Iraq’s president said Sunday $150 billion from oil had been smuggled out of the country since Saddam Hussein was ousted in 2003, as he introduced a law to fight endemic corruption.
Analysts in Baghdad said the bill will embarrass politicians who will not dare oppose the initiative even if most of them are involved in acts of corruption.
The analysts see Saleh’s move as boosting his own political fortunes and that of Prime Minister Mustafa al-Kadhimi prior to elections while painting politicians and political parties into a tight corner.
President Barham Saleh presented a draft law to parliament to fight corruption, recover stolen funds and hold perpetrators to account, a statement read.
An estimated $150 billion of stolen money has been smuggled out of Iraq in corrupt deals since the US-led invasion of Iraq in 2003, Iraqi President Barham Salih says. https://t.co/3LNBdIkVeC— CNN (@CNN) May 24, 2021
He called “on parliament to adopt this crucial piece of legislation, in order to curb this pervasive practice that has plagued our great nation”.
Transparency International ranks the country 21st from bottom in its Corruption Perceptions Index.
“Of the close to a trillion dollars made from oil since 2003, an estimated $150 billion of stolen money has been smuggled out of Iraq,” Saleh added, calling for cooperation with other governments and international bodies to recover the funds.
Endemic corruption was one of the drivers of protests that shook Iraq from October 2019 to June 2020.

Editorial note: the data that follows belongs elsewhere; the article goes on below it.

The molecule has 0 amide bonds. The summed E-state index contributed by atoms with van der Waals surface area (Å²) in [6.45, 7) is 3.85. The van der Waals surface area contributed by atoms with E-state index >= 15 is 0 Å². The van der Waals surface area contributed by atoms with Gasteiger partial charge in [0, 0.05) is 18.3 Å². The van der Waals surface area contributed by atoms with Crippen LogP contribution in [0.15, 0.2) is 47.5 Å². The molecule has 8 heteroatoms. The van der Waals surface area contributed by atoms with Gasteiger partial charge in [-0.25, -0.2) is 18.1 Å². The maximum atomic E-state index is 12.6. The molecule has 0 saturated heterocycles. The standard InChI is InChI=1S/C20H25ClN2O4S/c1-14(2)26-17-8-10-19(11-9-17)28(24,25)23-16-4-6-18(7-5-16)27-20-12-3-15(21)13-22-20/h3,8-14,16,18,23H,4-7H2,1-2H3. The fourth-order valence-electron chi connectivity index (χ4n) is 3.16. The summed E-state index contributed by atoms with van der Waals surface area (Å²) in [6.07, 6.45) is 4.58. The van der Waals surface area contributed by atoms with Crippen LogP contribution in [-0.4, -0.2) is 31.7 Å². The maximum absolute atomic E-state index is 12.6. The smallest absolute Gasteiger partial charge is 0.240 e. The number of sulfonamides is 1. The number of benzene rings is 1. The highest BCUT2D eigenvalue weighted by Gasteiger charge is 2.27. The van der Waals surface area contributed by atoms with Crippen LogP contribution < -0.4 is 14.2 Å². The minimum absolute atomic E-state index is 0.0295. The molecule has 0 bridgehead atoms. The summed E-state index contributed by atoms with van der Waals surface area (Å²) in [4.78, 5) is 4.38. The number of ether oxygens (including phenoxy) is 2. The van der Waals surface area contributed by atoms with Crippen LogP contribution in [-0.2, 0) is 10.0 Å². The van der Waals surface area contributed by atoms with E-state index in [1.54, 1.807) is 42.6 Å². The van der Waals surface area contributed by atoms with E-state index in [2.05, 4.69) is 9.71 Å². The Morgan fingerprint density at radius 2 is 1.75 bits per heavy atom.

“Corruption is an impediment to any nation’s economic and social development,” the Iraqi head of state said, whose powers are limited under the constitution.
“It deprives citizens of opportunities and livelihoods and robs them of essential services and infrastructure,” he added.
Saleh said violence and terrorism, which have plagued Iraq for years, “are deeply intertwined with the phenomenon of corruption”.
The draft law targets those who have held positions of director general and above in both government and public companies since the establishment of a new regime in 2004.
Iraqi president signals intent to go after corruption proceeds. Says corruption has cost #Iraq $1 trillion through lost oil revenue since 2003. $150 billion in corruption proceeds believed held in other countries. https://t.co/MBePjSUH3n— jane arraf (@janearraf) May 23, 2021
Under the law, transactions over $500,000 would be scrutinised as well as bank accounts, particularly those that held over $1 million and contracts or investments obtained through corruption would be cancelled.
But security and politics expert Fadel Abo Ragheef was sceptical the law would be passed.
“It’s certainly one of the best pieces of legislation proposed by the executive branch since 2003. But will it be adopted? I doubt it,” he said.
“The political parties the lawmakers belong to will act to sabotage it, so it doesn’t pass,” he said.
“In public they will support it, but behind the scenes, they will do everything to prevent its adoption, because many of the politicians are involved in this racket”.
An Iraqi political analyst said “the move portrays Saleh and Kadhimi as embarked on a common anti-corruption campaign as politicians act as if the corrupt practices are the work of extra-terrestrials and not theirs.”
An Iraqi banking source said politicians have smuggled $60 billion out of the country.
However, much of that was via Lebanon, a move now likely to their detriment, as the country is mired in a severe economic crisis and it is almost impossible to get money out of its banks.
This article has been adapted from its original source.
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